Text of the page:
Five years into British Columbia’s opioid-involved overdose public health emergency, the emotional and psychological burden carried by those responding to overdoses is increasing. The total deaths from overdoses in May 2021 bring total fatalities for 2021 up to 851, the highest ever recorded in the first five months of a year.

The public is informed — month after month — about the number of overdose deaths in B.C. but the number of overdose reversals, or the people saved and still affected by the opioid crisis, is not as widely shared. An overdose reversal is the preventative process of saving people from overdose death, most often with Naloxone, a medication that can stop the effects of opioids.

Overdose response programs at the community level are staffed either partially or primarily by people with lived experience of drug use. These less-specialized front-line responders handle much of the work in low-barrier supervised consumption sites and overdose prevention sites. But reports of burnout are emerging.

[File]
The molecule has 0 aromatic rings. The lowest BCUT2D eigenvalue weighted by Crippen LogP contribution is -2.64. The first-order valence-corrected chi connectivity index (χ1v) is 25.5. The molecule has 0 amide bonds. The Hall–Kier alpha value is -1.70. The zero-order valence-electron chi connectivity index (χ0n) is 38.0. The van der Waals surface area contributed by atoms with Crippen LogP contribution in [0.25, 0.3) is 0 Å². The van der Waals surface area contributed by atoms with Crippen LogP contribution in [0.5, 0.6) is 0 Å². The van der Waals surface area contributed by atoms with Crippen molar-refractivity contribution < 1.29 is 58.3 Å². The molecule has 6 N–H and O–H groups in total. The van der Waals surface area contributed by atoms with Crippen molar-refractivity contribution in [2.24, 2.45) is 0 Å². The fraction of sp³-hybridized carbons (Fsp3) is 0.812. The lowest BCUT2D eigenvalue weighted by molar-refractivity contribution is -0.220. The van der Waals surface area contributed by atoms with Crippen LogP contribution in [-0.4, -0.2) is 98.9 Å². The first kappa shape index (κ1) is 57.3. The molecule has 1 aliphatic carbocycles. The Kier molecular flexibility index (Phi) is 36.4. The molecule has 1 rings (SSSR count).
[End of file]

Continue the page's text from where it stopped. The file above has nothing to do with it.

A study by Michelle Olding, a community-based researcher at the British Columbia Centre on Substance Use (BCCSU), explored the challenges and inequalities experienced by peer workers at overdose prevention sites in Vancouver. It’s called And we just have to keep going”…Task shifting and the production of burnout among overdose response workers with lived experience.

“Peer overdose response workers do more than stop overdoses.”  — Michelle Olding, Why peer overdose response workers deserve more (May 25, 2021)

“We found that overdose response workers commonly reported burnout, which they attributed to the precarious and demanding nature of their work. While casual positions offered low-barrier employment, PWLE often lacked the wages and benefits enjoyed by other frontline workers, with limited supports and opportunities for advancement.”  — Michelle Olding, Jade Boyd, Thomas Kerr, Ryan McNeil, And we just have to keep going”…Task shifting and the production of burnout among overdose response workers with lived experience

Laura Shaver is a peer advocacy navigator with BCCSU and a board member with VANDU (Vancouver Area Network of Drug Users). Laura says that “The role of a peer worker is probably one of the most energy-demanding jobs you can think of. Our lived experience is invaluable, and without us the programs can’t go on. Yet, the word ‘peer’ has become stigmatized and we’re not treated fairly.”

Laura Shaver spoke with People First Radio about her experiences as an overdose response worker with lived experience. Listen and/or download below.

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